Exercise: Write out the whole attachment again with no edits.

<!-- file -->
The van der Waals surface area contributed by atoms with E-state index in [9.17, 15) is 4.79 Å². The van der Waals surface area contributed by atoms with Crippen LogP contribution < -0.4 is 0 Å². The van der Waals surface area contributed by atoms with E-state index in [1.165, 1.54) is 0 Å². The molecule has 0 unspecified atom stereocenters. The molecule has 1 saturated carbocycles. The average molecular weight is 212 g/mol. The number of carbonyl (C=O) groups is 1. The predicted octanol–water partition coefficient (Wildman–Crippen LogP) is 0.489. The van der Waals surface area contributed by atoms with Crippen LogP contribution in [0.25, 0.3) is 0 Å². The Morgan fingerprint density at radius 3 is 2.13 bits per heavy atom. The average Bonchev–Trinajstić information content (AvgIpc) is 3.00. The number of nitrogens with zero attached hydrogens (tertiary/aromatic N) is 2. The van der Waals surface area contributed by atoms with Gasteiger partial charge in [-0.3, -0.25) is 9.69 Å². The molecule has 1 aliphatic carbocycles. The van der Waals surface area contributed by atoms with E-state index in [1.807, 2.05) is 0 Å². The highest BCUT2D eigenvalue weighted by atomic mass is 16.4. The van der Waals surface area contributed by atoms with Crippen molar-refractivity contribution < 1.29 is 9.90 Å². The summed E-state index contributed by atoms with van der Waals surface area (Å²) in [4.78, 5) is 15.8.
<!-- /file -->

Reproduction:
The van der Waals surface area contributed by atoms with E-state index in [9.17, 15) is 4.79 Å². The van der Waals surface area contributed by atoms with Crippen LogP contribution < -0.4 is 0 Å². The van der Waals surface area contributed by atoms with E-state index in [1.165, 1.54) is 0 Å². The molecule has 0 unspecified atom stereocenters. The molecule has 1 saturated carbocycles. The average molecular weight is 212 g/mol. The number of carbonyl (C=O) groups is 1. The predicted octanol–water partition coefficient (Wildman–Crippen LogP) is 0.489. The van der Waals surface area contributed by atoms with Crippen LogP contribution in [0.25, 0.3) is 0 Å². The Morgan fingerprint density at radius 3 is 2.13 bits per heavy atom. The average Bonchev–Trinajstić information content (AvgIpc) is 3.00. The number of nitrogens with zero attached hydrogens (tertiary/aromatic N) is 2. The van der Waals surface area contributed by atoms with Gasteiger partial charge in [-0.3, -0.25) is 9.69 Å². The molecule has 1 aliphatic carbocycles. The van der Waals surface area contributed by atoms with E-state index in [1.807, 2.05) is 0 Å². The highest BCUT2D eigenvalue weighted by atomic mass is 16.4. The van der Waals surface area contributed by atoms with Crippen molar-refractivity contribution < 1.29 is 9.90 Å². The summed E-state index contributed by atoms with van der Waals surface area (Å²) in [4.78, 5) is 15.8.